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EU promises 20% of its whole budget to stop storms, rain, etc.
Posted By Joanne Nova On February 10, 2013 @ 1:12 am In Global Warming | Comments Disabled
So what does this mean? Billions more dollars poured into the uber carbon gravy train? Twenty whole percent?
Current climate spending is estimated at 5-7%. So this might be a big increase. Has the EU gone over the waterfall, or is it more a PR exercise where money that would have been spent on other things is rebadged as a “climate” expenditure.*
The power of a single department may get diffused and spread among lots of departments. WWF are not happy and nor is the European Environmental Bureau. It can’t be all bad. ( )
BRUSSELS, Belgium, February 8, 2013 (ENS) – European heads of state and government have agreed to commit at least 20 percent of the entire European Union budget over the next seven years to climate-related spending.
All-night negotiations in Brussels produced agreement among EU leaders on budget proposals for the rest of the decade, from 2014-2020.“Climate action objectives will represent at least 20% of EU spending in the period 2014-2020 and therefore be reflected in the appropriate instruments to ensure that they contribute to strengthen energy security, building a low-carbon, resource efficient and climate resilient economy that will enhance Europe’s competitiveness and create more and greener jobs,” the final agreement states.
The seven-year budget was agreed at 960 billion euros ($1.28 trillion). By comparison, the budget for the years 2007-2013 was 975.777 billion euros.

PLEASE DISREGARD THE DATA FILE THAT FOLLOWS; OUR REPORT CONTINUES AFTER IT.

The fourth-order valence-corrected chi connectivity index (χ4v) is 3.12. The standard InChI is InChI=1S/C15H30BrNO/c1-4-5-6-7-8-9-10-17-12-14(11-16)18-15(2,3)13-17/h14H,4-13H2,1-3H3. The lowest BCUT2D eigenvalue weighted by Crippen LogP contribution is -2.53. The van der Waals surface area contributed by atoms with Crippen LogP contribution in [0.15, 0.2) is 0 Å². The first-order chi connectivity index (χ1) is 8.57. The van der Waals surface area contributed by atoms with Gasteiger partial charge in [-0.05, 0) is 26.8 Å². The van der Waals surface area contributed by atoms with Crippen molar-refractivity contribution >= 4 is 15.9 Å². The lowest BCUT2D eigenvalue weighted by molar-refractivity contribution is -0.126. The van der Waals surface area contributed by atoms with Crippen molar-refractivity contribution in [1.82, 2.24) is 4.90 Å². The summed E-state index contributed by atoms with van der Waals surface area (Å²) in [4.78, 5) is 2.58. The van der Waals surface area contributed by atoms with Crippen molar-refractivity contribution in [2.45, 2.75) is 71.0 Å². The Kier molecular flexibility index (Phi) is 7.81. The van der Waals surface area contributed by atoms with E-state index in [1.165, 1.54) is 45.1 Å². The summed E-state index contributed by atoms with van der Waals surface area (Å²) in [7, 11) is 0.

“Rather than being parked in a corner of the EU budget, climate action will now be integrated into all main spending areas – cohesion, innovation, infrastructure, agriculture,” Hedegaard said.
Council President Herman Van Rompuy said in a news conference today that, while the budget must be leaner to reflect today’s financial realities, “the focus is clearly on triggering new investments and on developing transport, energy and ICT networks, including 30 billion euros for “connecting Europe.”
International aid received a disproportionately large cut while investment in connecting Europe’s energy infrastructure, a move that would allow better pooling of renewable resources, was cut from €12bn to €5bn.
“This is not a good deal for the climate. There are some interesting elements but the complete failure on Common Agriculture Policy (CAP) is such that it will be bad for the environment and climate in general,” said Sebastien Godinot, an economist with WWF’s European Policy Office.
“We’re very much opposed to the council adopting this proposal. It would be a major missed opportunity,” he told RTCC.
But Europe’s largest coalition of grassroots environmental organizations, the European Environmental Bureau, which represents more than 140 NGOs, condemned the outcome as “a disgrace.”
EEB Secretary General Jeremy Wates said, “This is the worst of both worlds: a smaller budget that is explicitly dedicated to keep pumping money into Europe’s most wasteful and harmful policies and projects, in particular the CAP.”
” The Commission intends to increase the proportion of climate related expenditure to at least 20%, with contributions from different policy fields subject to impact assessment evidence. This approach will maximise synergies between environmental policies and other areas and also help to avoid a proliferation of programmes as well as to minimise administrative burden”.
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